By Jeff Dunn
This summer, we’ve had hot and muggy days. But overnight, a front can move through quickly and by sunrise we’re treated to clear, cool air with gentle breezes. Such was the refreshing joy of Solo Opera’s production of The Three Feathers. With delightful music by Lori Laitman and a well-crafted libretto by Dana Gioia, this 85-minute fairy tale opera was loaded with eye candy and star-powered performances.
The story is from the Brothers Grimm collection of 1812 about an aging king (the resonant baritone Eugene Brancovenanu) who wants to pass on his kingdom to one of his three offspring who best fulfills a series of challenges. In the Laitman/Gioia adaptation, these descendants are princesses rather than princes. The youngest, shiest, most naïve yet loving daughter Dora (the sweet soprano Shawnette Sulker) ends up the victor thanks to an underground frog king (the stentorian bass Kirk Eichelberger) that she finds via her magic feather, along with families of rats, bats and snakes.
…The pleasures are many…
Laitman’s music was charming and superbly orchestrated. I particularly admired her use of percussion and brass. While the music was rich in melodic evanescence, I must admit to wishing for at least one substantial aria. Gioia’s text added considerable depth to every one of the cardboard characters from the Grimm tale, and it did so such that it reads like music itself.
And three of these characters really stood out, doubly boosted by the talents of coloratura Chelsea Hollow as the frivolous shopaholic princess Gilda, mezzo-soprano Hope Nelson as the she-woman princess Tilda, and Sam Faustine as the Frog Prince. Hollow’s voice was thrilling in its scamper. Nelson’s no-nonsense athleticism and vocal clarity would easily land her an executive position in a Silicon Valley startup. Finally, though a late arrival on the scene, Faustine’s frog brought down the house. His transformation from an idiotic frog to a loving and still idiotic prince still brings me tears of laughter.
All of the above excellence was couched in the transformative projections and most of the stage design by Peter Crompton. (I, for one, do wish the trap door to an underworld from the Grimm tale and the 2014 Virginia Tech production could have been retained somehow. Instead Gilda goes through a vertical panel behind her father’s throne. C’est la vie!) Callie Floor’s costume designs were resplendent, and the respective stage and music direction by Sylvia Amorino and Alexander Katsman left nothing to be desired.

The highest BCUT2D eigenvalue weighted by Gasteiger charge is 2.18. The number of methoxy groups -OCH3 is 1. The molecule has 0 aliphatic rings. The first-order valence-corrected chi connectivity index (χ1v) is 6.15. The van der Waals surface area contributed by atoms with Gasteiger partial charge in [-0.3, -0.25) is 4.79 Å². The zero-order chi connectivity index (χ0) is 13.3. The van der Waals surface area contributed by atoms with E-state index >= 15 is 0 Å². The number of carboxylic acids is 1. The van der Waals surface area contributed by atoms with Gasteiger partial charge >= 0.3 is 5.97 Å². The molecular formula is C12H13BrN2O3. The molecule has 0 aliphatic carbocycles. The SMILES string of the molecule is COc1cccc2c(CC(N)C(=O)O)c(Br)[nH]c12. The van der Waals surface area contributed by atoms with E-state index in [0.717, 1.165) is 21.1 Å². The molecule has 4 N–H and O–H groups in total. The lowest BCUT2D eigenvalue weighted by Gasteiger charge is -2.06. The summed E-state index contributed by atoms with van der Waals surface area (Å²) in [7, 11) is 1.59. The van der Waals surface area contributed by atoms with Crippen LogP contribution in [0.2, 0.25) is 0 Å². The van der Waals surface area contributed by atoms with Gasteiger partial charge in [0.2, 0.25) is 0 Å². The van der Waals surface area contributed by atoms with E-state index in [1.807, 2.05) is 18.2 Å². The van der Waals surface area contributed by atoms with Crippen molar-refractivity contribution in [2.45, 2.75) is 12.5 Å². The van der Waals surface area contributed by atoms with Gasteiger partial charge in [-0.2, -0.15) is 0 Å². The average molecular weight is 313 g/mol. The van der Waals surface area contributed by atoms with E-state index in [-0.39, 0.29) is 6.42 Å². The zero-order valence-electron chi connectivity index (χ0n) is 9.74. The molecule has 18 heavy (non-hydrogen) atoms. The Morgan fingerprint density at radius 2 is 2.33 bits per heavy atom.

The Three Feathers is not just a zoo of princesses, frogs, rats and bats, As Amorino pointed out in her program notes. “The opera invites us to be more inclusive, open our hearts and minds, and work to connect with those who are different than us.”
Sadly, the last performance of this rare treat occurred on September 10th, and with this show’s departure, mugginess returned to the Bay Area. That said, if you ever hear of a company producing this show, “hop to it” and see The Three Feathers.
Jeff Dunn is ASR’s Classical Music Section Editor. A retired educator and project manager, he’s been writing music and theater reviews for Bay Area and national journals since 1995. He is a member of the San Francisco Bay Area Theatre Critics Circle and the National Association of Composers, USA.
His musical Castle Happy (co-author John Freed), about Marion Davies and W.R. Hearst, received a festival production at the Altarena Theater in 2017. His opera Finding Medusa, with librettist Madeline Puccioni, was completed in January 2023. Jeff has won prizes for his photography, and is also a judge for the Northern California Council of Camera Clubs.
|The Three Feathers
|Sep 8th, Sep 10th
|Hofmann Theatre, Lesher Center for the Arts, 1601 Civic Dr, Walnut Creek 94596
|Max in each category is 5/5
|Aisle Seat Review Pick?